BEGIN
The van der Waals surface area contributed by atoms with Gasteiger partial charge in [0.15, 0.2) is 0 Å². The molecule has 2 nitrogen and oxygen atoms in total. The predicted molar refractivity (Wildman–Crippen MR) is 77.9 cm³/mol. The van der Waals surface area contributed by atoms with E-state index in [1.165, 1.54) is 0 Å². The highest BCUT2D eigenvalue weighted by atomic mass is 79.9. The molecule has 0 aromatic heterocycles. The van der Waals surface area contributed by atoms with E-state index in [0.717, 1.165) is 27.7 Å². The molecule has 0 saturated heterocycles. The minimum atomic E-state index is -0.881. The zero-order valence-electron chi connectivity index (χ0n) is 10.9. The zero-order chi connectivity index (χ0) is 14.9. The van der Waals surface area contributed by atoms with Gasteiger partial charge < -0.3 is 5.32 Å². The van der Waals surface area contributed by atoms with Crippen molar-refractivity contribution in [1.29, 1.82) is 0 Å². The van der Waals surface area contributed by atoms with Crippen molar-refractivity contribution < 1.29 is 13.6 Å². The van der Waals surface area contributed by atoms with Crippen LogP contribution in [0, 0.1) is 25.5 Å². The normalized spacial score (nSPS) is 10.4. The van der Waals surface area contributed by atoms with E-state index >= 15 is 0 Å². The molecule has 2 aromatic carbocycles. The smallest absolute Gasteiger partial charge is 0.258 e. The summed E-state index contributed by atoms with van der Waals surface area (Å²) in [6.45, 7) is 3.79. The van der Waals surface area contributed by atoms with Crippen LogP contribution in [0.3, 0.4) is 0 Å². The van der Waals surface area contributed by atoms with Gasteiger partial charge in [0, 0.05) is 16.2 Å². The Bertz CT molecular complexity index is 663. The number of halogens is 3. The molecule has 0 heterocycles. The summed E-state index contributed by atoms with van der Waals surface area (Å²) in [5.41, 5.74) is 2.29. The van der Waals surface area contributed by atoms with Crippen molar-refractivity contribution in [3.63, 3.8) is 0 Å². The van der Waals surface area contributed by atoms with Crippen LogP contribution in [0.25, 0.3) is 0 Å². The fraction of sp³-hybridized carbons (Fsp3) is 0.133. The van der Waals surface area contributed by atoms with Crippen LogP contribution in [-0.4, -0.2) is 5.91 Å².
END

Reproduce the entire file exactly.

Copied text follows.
The van der Waals surface area contributed by atoms with Gasteiger partial charge in [0.15, 0.2) is 0 Å². The molecule has 2 nitrogen and oxygen atoms in total. The predicted molar refractivity (Wildman–Crippen MR) is 77.9 cm³/mol. The van der Waals surface area contributed by atoms with E-state index in [1.165, 1.54) is 0 Å². The highest BCUT2D eigenvalue weighted by atomic mass is 79.9. The molecule has 0 aromatic heterocycles. The van der Waals surface area contributed by atoms with E-state index in [0.717, 1.165) is 27.7 Å². The molecule has 0 saturated heterocycles. The minimum atomic E-state index is -0.881. The zero-order valence-electron chi connectivity index (χ0n) is 10.9. The zero-order chi connectivity index (χ0) is 14.9. The van der Waals surface area contributed by atoms with Gasteiger partial charge < -0.3 is 5.32 Å². The van der Waals surface area contributed by atoms with Crippen molar-refractivity contribution in [1.29, 1.82) is 0 Å². The van der Waals surface area contributed by atoms with Crippen molar-refractivity contribution < 1.29 is 13.6 Å². The van der Waals surface area contributed by atoms with Crippen LogP contribution in [0, 0.1) is 25.5 Å². The normalized spacial score (nSPS) is 10.4. The van der Waals surface area contributed by atoms with E-state index >= 15 is 0 Å². The molecule has 2 aromatic carbocycles. The smallest absolute Gasteiger partial charge is 0.258 e. The summed E-state index contributed by atoms with van der Waals surface area (Å²) in [6.45, 7) is 3.79. The van der Waals surface area contributed by atoms with Crippen LogP contribution in [0.3, 0.4) is 0 Å². The van der Waals surface area contributed by atoms with Gasteiger partial charge in [0, 0.05) is 16.2 Å². The Bertz CT molecular complexity index is 663. The number of halogens is 3. The molecule has 0 heterocycles. The summed E-state index contributed by atoms with van der Waals surface area (Å²) in [5.41, 5.74) is 2.29. The van der Waals surface area contributed by atoms with Crippen molar-refractivity contribution in [3.63, 3.8) is 0 Å². The van der Waals surface area contributed by atoms with Crippen LogP contribution in [0.25, 0.3) is 0 Å². The fraction of sp³-hybridized carbons (Fsp3) is 0.133. The van der Waals surface area contributed by atoms with Crippen LogP contribution in [-0.4, -0.2) is 5.91 Å².